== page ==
“Bumping this to the top of your inbox!” “Sending you a gentle reminder…” These are just a couple of the common workplace expressions that have an unintended negative impact on people we work with. In fact, as you’re reading this, you may be thinking of a colleague who “does that all the time.” But the thing is, we’ve probably all said something that stressed out, confused, or just plain irritated a coworker. That’s why self-awareness is such an important ingredient for effective communication in the workplace. 

To help you get your message across in an impactful way, we’ve highlighted some common offenders: phrases that typically don’t land well on your audience, and what you can say instead: 

What to stop saying: “As most of you already know…” 

Sometimes when managers or leaders make a company-wide announcement or break some news to their teams, they begin with this phrase. And to be fair, they may be driven by a spirit of inclusivity, or a worry that they’ll come across as repetitive — but it can feel disparaging to listeners who have, in fact, been totally out of the loop. What’s more, employees may feel discouraged from speaking up or probing more — because they may assume that opportunities to ask questions have already happened, and they “should” already know the deal. They also may question their worth: If most people know about this, why don’t I? 

Try this instead: Even if you have a hunch that “most people” have heard about your news or announcement, the next time you’re speaking to a group, drop the precursor and just say what you’re going to say, Joe Devito, Ph.D., professor emeritus at Hunter College and author of The Interpersonal Communication Book, tells Thrive.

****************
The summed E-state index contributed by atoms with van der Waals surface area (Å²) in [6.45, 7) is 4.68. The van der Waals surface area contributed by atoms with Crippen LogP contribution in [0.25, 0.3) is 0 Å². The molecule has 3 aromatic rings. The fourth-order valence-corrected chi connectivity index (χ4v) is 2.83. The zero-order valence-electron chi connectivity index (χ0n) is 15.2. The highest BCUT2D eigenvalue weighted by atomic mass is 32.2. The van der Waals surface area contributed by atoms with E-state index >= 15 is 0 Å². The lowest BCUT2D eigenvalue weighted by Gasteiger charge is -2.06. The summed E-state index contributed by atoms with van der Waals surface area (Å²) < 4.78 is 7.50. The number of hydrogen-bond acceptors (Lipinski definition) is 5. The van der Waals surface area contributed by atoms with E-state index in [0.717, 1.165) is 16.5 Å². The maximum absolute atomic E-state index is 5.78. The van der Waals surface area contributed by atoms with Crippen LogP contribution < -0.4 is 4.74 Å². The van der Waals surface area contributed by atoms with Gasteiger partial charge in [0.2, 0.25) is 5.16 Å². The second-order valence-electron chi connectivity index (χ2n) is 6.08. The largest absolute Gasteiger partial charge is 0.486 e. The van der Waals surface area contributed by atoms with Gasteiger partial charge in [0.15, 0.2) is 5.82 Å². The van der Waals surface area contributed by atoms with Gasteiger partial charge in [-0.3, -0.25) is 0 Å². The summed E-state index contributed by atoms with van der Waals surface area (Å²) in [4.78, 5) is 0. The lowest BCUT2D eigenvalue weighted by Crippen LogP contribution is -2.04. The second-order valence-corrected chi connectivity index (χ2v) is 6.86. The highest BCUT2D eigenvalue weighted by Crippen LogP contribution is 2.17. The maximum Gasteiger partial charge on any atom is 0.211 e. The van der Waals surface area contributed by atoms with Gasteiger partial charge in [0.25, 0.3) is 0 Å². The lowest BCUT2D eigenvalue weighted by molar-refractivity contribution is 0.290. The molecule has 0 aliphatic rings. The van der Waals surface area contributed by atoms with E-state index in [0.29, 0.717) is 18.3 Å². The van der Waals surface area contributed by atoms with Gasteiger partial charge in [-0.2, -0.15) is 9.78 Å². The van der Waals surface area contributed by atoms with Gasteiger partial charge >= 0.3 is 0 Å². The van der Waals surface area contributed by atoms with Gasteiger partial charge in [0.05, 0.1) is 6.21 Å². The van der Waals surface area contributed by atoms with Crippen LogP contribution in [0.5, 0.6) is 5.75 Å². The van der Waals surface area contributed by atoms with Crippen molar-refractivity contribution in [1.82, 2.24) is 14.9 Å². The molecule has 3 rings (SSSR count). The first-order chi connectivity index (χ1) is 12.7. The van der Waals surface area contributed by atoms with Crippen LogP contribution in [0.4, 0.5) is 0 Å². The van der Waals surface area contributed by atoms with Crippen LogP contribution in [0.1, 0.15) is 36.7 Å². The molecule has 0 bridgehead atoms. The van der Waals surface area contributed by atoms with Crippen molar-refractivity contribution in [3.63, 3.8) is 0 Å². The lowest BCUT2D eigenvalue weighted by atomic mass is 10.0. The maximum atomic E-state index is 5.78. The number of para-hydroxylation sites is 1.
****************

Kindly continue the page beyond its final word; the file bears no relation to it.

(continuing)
What to stop saying: “Does that make sense?” 

After explaining something to a group of colleagues — perhaps it’s a new business concept or some background information on an upcoming client meeting — it may seem like second nature to ask, “Does that make any sense?” But resist this impulse. Because while it often comes from a place of curiosity and care, the question implies that the listener doesn’t have the capacity to understand what you’re saying, or the agency to ask for clarity on their own, Jay Sullivan, a communications expert and author of Simply Said: Communicating Better at Work and Beyond, told Thrive. 

Try this instead: If your goal is to be of assistance to a group, say “what additional information would be helpful to you?” This phrase avoids condescension, Sullivan says, and makes space for others to ask questions or to move on. 

What to stop saying:This may be a terrible idea, but…”

Many people come by this phrase honestly — they’re genuinely nervous that their idea will sound silly or stupid, and they want to prevent embarrassment by acknowledging that it might be a miss. The problem is, saying it undermines your value and conveys that you aren’t confident in what you’re saying. “And at times this phrase may sound dishonest,” Devito says, because “the person wouldn’t bring it up if he or she really thought it was a terrible idea.” 

Try this instead: Devito says the simplest introduction to your idea will be the best, i.e, “What do you think about this idea?” — no disclaimer needed.

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  • Alexandra Hayes

    Content Director, Product & Brand, at Thrive

    Alexandra Hayes is a Content Director, Product & Brand, at Thrive. Prior to joining Thrive, she was a middle school reading teacher in Canarsie, Brooklyn.